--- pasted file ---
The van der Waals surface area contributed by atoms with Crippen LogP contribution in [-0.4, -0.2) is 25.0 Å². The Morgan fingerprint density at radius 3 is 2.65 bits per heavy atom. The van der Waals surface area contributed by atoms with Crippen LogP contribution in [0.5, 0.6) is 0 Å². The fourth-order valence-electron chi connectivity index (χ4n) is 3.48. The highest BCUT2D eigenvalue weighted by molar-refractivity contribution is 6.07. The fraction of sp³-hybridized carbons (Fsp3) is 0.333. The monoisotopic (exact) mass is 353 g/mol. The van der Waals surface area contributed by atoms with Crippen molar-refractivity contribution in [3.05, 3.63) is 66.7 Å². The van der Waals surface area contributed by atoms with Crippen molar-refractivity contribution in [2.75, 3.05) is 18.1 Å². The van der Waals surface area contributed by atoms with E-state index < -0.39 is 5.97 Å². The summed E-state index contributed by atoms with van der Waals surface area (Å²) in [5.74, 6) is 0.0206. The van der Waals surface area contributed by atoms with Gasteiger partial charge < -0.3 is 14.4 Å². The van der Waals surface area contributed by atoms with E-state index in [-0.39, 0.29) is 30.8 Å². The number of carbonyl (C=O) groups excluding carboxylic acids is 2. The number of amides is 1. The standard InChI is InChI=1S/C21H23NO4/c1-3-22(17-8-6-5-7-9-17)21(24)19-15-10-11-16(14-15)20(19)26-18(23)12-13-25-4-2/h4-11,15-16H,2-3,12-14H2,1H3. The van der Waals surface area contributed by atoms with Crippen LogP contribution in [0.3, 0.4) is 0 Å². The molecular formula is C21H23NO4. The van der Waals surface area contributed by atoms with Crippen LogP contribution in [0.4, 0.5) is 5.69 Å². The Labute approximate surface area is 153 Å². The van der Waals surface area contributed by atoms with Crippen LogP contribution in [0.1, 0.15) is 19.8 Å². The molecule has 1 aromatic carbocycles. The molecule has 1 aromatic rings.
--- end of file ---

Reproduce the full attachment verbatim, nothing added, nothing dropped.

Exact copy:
The van der Waals surface area contributed by atoms with Crippen LogP contribution in [-0.4, -0.2) is 25.0 Å². The Morgan fingerprint density at radius 3 is 2.65 bits per heavy atom. The van der Waals surface area contributed by atoms with Crippen LogP contribution in [0.5, 0.6) is 0 Å². The fourth-order valence-electron chi connectivity index (χ4n) is 3.48. The highest BCUT2D eigenvalue weighted by molar-refractivity contribution is 6.07. The fraction of sp³-hybridized carbons (Fsp3) is 0.333. The monoisotopic (exact) mass is 353 g/mol. The van der Waals surface area contributed by atoms with Crippen molar-refractivity contribution in [3.05, 3.63) is 66.7 Å². The van der Waals surface area contributed by atoms with Crippen molar-refractivity contribution in [2.75, 3.05) is 18.1 Å². The van der Waals surface area contributed by atoms with E-state index < -0.39 is 5.97 Å². The summed E-state index contributed by atoms with van der Waals surface area (Å²) in [5.74, 6) is 0.0206. The van der Waals surface area contributed by atoms with Gasteiger partial charge < -0.3 is 14.4 Å². The van der Waals surface area contributed by atoms with E-state index in [-0.39, 0.29) is 30.8 Å². The number of carbonyl (C=O) groups excluding carboxylic acids is 2. The number of amides is 1. The standard InChI is InChI=1S/C21H23NO4/c1-3-22(17-8-6-5-7-9-17)21(24)19-15-10-11-16(14-15)20(19)26-18(23)12-13-25-4-2/h4-11,15-16H,2-3,12-14H2,1H3. The van der Waals surface area contributed by atoms with Crippen LogP contribution in [0.3, 0.4) is 0 Å². The molecular formula is C21H23NO4. The van der Waals surface area contributed by atoms with Crippen LogP contribution in [0.4, 0.5) is 5.69 Å². The Labute approximate surface area is 153 Å². The van der Waals surface area contributed by atoms with Crippen LogP contribution in [0.1, 0.15) is 19.8 Å². The molecule has 1 aromatic carbocycles. The molecule has 1 aromatic rings.